Collective genius

By Linda HillGreg BrandeauEmily Truelove, and  Kent Lineback via hbr.org   Article

“Innovation usually emerges when diverse people collaborate to generate a wide-ranging portfolio of ideas, which they then refine and even evolve into new ideas through give-and-take and often-heated debates. Thus collaboration should involve passionate disagreement. Yet the friction of clashing ideas may be hard to bear. It can create tension and stress—particularly in groups of talented, energetic individuals who may feel as if there are “too many cooks in the kitchen.” Often organizations try to discourage or minimize differences, but that only stifles the free flow of ideas and rich discussion that innovation needs. Leaders must manage this tension to create an environment supportive enough that people are willing to share their genius, but confrontational enough to improve ideas and spark new thinking.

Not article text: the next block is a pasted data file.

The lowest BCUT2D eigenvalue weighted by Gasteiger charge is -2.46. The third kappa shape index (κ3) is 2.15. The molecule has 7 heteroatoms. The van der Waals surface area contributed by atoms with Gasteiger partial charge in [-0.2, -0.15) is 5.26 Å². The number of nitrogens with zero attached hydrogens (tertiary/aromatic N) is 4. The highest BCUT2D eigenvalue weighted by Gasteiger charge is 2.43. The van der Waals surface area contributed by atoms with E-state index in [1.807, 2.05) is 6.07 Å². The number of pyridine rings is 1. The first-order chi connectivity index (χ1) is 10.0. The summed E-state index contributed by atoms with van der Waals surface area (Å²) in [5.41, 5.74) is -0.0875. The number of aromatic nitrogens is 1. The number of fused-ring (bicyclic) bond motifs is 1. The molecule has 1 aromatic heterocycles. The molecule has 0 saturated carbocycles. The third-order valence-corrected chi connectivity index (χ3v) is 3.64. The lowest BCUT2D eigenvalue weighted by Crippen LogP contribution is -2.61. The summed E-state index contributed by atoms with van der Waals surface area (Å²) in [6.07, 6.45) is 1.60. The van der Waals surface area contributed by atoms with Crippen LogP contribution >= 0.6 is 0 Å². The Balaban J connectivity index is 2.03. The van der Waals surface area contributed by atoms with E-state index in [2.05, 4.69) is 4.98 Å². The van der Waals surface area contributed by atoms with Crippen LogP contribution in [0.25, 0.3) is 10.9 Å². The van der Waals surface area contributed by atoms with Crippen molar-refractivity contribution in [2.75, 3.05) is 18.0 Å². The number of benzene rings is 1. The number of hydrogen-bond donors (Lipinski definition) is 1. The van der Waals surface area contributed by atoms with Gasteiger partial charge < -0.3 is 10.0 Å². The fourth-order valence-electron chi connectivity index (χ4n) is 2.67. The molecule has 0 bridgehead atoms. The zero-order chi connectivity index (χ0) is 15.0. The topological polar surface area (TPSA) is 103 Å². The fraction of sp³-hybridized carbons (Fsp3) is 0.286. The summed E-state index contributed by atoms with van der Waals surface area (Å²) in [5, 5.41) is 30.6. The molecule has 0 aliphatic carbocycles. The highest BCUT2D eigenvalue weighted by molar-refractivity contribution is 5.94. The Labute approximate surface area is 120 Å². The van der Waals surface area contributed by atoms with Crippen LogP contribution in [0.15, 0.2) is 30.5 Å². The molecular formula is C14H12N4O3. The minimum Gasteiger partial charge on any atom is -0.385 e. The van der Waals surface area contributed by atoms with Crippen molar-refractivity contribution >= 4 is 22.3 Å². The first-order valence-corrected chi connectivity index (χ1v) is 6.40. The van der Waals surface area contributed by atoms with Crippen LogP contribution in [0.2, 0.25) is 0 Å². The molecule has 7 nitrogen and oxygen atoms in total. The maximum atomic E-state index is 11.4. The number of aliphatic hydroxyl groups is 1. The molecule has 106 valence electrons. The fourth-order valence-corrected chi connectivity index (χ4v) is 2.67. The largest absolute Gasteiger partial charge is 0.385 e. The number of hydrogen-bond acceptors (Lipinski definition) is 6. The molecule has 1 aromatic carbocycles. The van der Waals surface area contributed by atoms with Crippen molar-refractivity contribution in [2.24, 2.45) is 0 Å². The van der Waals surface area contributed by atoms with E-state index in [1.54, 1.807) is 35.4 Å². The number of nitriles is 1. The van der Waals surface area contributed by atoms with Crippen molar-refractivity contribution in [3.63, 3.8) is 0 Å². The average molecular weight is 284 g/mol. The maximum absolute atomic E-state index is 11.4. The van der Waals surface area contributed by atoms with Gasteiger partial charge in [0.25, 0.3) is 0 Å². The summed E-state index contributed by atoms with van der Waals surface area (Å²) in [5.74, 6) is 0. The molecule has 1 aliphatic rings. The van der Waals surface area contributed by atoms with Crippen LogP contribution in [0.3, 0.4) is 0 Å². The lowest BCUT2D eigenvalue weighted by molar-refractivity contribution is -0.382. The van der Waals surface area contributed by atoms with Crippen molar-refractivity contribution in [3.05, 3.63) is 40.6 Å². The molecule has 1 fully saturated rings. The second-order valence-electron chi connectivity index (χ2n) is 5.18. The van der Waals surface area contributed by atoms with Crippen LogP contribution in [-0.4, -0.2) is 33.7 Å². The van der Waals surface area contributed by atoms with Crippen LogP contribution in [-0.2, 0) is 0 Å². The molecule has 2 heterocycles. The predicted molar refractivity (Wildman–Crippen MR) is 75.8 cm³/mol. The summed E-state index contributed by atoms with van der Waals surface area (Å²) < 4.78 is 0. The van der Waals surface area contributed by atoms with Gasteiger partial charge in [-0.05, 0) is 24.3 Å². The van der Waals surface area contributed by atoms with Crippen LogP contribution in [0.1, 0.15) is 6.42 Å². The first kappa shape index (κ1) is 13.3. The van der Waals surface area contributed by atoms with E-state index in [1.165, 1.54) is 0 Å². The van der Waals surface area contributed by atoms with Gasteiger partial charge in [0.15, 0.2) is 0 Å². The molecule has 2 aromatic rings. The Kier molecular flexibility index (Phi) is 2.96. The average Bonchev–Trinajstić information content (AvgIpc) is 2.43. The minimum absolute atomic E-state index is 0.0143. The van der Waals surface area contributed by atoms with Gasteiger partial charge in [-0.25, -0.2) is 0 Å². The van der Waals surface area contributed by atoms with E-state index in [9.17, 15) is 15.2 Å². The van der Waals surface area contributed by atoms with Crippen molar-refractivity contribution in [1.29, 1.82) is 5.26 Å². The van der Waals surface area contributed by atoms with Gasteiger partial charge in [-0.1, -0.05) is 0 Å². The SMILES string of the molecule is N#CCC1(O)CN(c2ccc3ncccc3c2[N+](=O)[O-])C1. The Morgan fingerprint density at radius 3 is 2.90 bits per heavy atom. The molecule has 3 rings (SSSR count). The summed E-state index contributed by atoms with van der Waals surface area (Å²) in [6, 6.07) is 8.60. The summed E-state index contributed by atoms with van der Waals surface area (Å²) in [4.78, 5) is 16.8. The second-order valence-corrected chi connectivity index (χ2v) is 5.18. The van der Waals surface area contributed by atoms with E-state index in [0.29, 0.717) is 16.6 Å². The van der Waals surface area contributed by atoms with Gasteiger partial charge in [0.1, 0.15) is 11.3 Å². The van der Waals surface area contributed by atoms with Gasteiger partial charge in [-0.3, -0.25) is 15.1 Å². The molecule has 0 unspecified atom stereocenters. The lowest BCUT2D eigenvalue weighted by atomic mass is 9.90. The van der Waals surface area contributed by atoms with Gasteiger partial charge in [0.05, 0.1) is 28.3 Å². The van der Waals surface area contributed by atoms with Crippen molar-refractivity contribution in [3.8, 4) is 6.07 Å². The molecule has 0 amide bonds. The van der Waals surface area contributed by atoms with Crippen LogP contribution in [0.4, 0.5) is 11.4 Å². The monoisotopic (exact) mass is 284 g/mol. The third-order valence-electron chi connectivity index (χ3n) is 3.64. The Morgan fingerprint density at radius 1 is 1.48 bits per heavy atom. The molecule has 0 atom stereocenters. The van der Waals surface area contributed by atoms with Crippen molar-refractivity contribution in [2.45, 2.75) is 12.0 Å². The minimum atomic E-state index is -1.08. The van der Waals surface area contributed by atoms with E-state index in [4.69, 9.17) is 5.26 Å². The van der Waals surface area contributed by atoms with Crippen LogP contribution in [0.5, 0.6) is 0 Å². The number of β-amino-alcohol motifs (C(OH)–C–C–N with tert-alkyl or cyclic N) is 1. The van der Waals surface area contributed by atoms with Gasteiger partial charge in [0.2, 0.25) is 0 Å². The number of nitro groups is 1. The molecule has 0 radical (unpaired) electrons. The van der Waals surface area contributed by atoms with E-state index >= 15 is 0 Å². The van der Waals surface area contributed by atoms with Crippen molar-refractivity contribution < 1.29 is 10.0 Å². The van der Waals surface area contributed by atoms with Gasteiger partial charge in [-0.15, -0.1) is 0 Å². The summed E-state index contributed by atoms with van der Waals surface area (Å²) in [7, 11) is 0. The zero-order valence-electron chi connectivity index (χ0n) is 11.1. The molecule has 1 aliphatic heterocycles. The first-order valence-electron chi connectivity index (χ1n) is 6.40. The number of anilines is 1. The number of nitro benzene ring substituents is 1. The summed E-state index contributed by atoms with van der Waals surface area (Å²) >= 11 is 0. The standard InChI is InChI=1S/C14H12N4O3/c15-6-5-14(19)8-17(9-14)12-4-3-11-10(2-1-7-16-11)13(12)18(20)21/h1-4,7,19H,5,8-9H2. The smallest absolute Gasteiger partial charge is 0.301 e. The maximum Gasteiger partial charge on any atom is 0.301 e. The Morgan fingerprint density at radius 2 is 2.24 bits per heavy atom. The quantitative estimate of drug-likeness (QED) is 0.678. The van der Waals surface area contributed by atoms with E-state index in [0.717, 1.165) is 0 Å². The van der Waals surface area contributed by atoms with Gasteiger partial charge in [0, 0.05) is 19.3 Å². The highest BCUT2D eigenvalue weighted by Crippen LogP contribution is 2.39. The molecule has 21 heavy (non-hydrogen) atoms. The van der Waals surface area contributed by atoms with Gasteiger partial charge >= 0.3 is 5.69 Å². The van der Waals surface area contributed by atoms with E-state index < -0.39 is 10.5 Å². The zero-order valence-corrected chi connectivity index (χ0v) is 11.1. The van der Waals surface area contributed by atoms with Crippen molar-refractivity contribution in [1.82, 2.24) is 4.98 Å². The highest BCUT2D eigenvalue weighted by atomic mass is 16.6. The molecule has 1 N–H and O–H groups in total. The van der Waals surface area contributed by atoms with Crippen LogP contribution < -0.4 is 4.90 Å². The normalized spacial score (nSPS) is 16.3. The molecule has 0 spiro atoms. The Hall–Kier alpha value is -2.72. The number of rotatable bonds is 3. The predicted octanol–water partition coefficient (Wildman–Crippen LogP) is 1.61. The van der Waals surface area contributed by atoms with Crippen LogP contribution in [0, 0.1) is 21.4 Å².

Innovation also requires trial and error. Innovative groups act rather than plan their way forward, and solutions emerge that are usually different from anything anyone anticipated. Most organizations and the people in them prefer to move systematically toward a desired outcome. They set a goal, make a plan, assign responsibilities, work through the steps, and track progress until the goal is achieved. Isn’t that approach just good management? Not when it comes to innovation. Leaders of innovation create environments that strike the right balance between the need for improvisation and the realities of performance.

Finally, creating something novel and useful involves moving beyond either-or thinking to both-and thinking. But this also can be challenging. All too often, leaders and their groups solve problems through domination or compromise, resulting in less-than-inventive solutions. Innovation requires integrating ideas—combining option A and option B, even if they once seemed mutually exclusive—to create a new and better option. It also requires that leaders be patient enough to let great ideas from people in all parts of the organization develop. At the same time, they must ensure that a sense of urgency and clear parameters allow integrative decision making to actually occur.”

 

 

 

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